Updated 11th Oct. 2022.
The World Cup is almost here! The qualifiers were a mixed pot but now we know who will be at the finals. The inaugural matches kick off on Monday Nov. 21st, 2022, with the final set to be played on December 18th. There will be 32 teams fighting it out at the finals in Qatar.
Thus far it’s been a rollercoaster ride of emotions watching the qualifying matches last year and early this year. There have been incredible upsets, shocking red cards, and plenty of last-minute goals.
Let’s take a look at good, bad and ugly things that have happened along the way…
The Good: Young Players Shining.
There have been a lot of positives to come out of World Cup qualifying, but one of the best things is the impact of a few young players. We have seen many top-class players shine in this tournament, but the likes of Nuno Mendes (Portugal), Eduardo Camavinga (France), Florian Wirtz (Germany), Pedri (Spain), and Jude Bellingham (England) among others, are young and have already been able to make an impact.
The Bad: Claims of Racism & An Illegible Player.
Chilean Football Federation filed a complaint about serious irregularities involving the Ecuador squad during the qualifiers. FIFA have since ruled the player in question, Byron Castillo, can play as they were satisfied that his birth and rights to play for Ecuador have now been proven.
The statement FIFA’s website read:
“The FIFA Disciplinary Committee has rendered its decision in relation to the potential ineligibility of the player Byron David Castillo Segura with regard to his participation in eight qualifying matches of the national team of the Ecuadorian Football Association (FEF) in the preliminary competition of the FIFA World Cup Qatar 2022.”
“After analyzing the submissions of all parties concerned and considering all elements brought before it, the FIFA Disciplinary Committeehas decided to close the proceedings initiated against the FEF.”
More Bad – Positive Drugs Tests Gets 4 Year Bans.
The FIFA Disciplinary Committee has imposed a four-year period of ineligibility on the following two players for anti-doping rule violations at qualifying matches for the FIFA World Cup Qatar 2022™:
Salvadorian player Erick Alejandro Rivera, who tested positive for clostebol following a match played on 8 September 2021
Djiboutian player Sabri Ali Mohamed, who tested positive for exogenously administered testosterone following a match played on 12 November 2021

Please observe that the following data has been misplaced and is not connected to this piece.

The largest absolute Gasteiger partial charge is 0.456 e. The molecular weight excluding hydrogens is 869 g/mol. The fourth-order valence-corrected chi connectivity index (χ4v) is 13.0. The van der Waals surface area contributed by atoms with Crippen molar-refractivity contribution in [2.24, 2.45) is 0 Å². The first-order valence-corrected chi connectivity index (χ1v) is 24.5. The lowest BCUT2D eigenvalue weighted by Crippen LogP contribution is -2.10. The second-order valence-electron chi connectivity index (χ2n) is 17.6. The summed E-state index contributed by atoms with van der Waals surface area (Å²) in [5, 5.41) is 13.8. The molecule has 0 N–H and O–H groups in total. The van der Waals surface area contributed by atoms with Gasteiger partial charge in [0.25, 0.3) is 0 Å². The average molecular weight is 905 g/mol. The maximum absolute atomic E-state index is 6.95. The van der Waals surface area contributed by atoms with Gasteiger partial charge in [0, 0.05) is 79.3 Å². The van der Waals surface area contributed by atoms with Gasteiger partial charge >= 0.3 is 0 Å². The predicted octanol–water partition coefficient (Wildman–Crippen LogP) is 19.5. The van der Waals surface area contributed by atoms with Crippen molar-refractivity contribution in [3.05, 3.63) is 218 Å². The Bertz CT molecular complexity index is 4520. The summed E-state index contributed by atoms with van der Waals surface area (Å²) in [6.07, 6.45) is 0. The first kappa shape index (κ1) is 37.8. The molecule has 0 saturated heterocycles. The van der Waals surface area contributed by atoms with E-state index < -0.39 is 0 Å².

The Ugly: Human Rights Issues.
With the 2022 FIFA World Cup set to take place in Qatar, human rights abuses have come into the spotlight. The country has been accused of violating the rights of migrant workers, as well as suppressing freedom of expression and assembly.
Qatar has denied these allegations, but Amnesty International has documented cases of migrant workers being forced to work in conditions that amount to modern slavery. There have also been reports of workers being denied food and water, and being treated like animals.
The conditions for migrant workers are so bad that some have even died while working on World Cup-related projects. In response to these allegations, Qatar has promised to improve conditions for workers and has put in place new labor laws. However, it remains to be seen whether these changes will be enough to stop the abuse of workers’ rights in Qatar.
The World Cup is a time of great excitement for football fans around the world. However, it has not been without its controversies. In this article, we have looked at three examples of controversy in the qualifiers – from racism claims to positive drugs tests.
We have also discussed the human rights abuses taking place in Qatar ahead of the 2022 World Cup. Despite these controversies, however, there are still many reasons to be excited for the upcoming tournament.
Young players are shining and new labor laws may help improve conditions for migrant workers. We hope that through awareness and discussion, these issues can be addressed and resolved before the start of the World Cup.